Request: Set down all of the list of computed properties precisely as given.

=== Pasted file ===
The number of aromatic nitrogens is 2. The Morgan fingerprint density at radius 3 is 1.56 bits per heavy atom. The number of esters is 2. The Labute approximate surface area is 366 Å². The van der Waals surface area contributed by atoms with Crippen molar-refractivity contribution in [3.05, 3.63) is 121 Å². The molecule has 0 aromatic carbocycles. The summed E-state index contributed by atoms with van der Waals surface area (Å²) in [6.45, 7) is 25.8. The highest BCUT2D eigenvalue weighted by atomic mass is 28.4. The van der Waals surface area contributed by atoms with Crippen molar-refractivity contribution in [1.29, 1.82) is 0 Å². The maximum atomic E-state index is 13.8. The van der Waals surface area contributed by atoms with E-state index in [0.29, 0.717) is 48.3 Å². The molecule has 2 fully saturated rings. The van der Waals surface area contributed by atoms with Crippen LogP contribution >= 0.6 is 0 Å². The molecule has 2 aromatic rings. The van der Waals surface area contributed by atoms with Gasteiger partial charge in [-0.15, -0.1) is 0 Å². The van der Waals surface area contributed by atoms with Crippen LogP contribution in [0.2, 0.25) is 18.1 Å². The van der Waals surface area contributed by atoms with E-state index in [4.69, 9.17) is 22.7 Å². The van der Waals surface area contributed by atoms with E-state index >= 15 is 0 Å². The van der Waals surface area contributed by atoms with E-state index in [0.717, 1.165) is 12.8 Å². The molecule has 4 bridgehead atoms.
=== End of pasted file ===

The number of aromatic nitrogens is 2. The Morgan fingerprint density at radius 3 is 1.56 bits per heavy atom. The number of esters is 2. The Labute approximate surface area is 366 Å². The van der Waals surface area contributed by atoms with Crippen molar-refractivity contribution in [3.05, 3.63) is 121 Å². The molecule has 0 aromatic carbocycles. The summed E-state index contributed by atoms with van der Waals surface area (Å²) in [6.45, 7) is 25.8. The highest BCUT2D eigenvalue weighted by atomic mass is 28.4. The van der Waals surface area contributed by atoms with Crippen molar-refractivity contribution in [1.29, 1.82) is 0 Å². The maximum atomic E-state index is 13.8. The van der Waals surface area contributed by atoms with E-state index in [0.29, 0.717) is 48.3 Å². The molecule has 2 fully saturated rings. The van der Waals surface area contributed by atoms with Crippen LogP contribution >= 0.6 is 0 Å². The molecule has 2 aromatic rings. The van der Waals surface area contributed by atoms with Gasteiger partial charge in [-0.15, -0.1) is 0 Å². The van der Waals surface area contributed by atoms with Crippen LogP contribution in [0.2, 0.25) is 18.1 Å². The van der Waals surface area contributed by atoms with E-state index in [4.69, 9.17) is 22.7 Å². The van der Waals surface area contributed by atoms with E-state index >= 15 is 0 Å². The van der Waals surface area contributed by atoms with E-state index in [0.717, 1.165) is 12.8 Å². The molecule has 4 bridgehead atoms.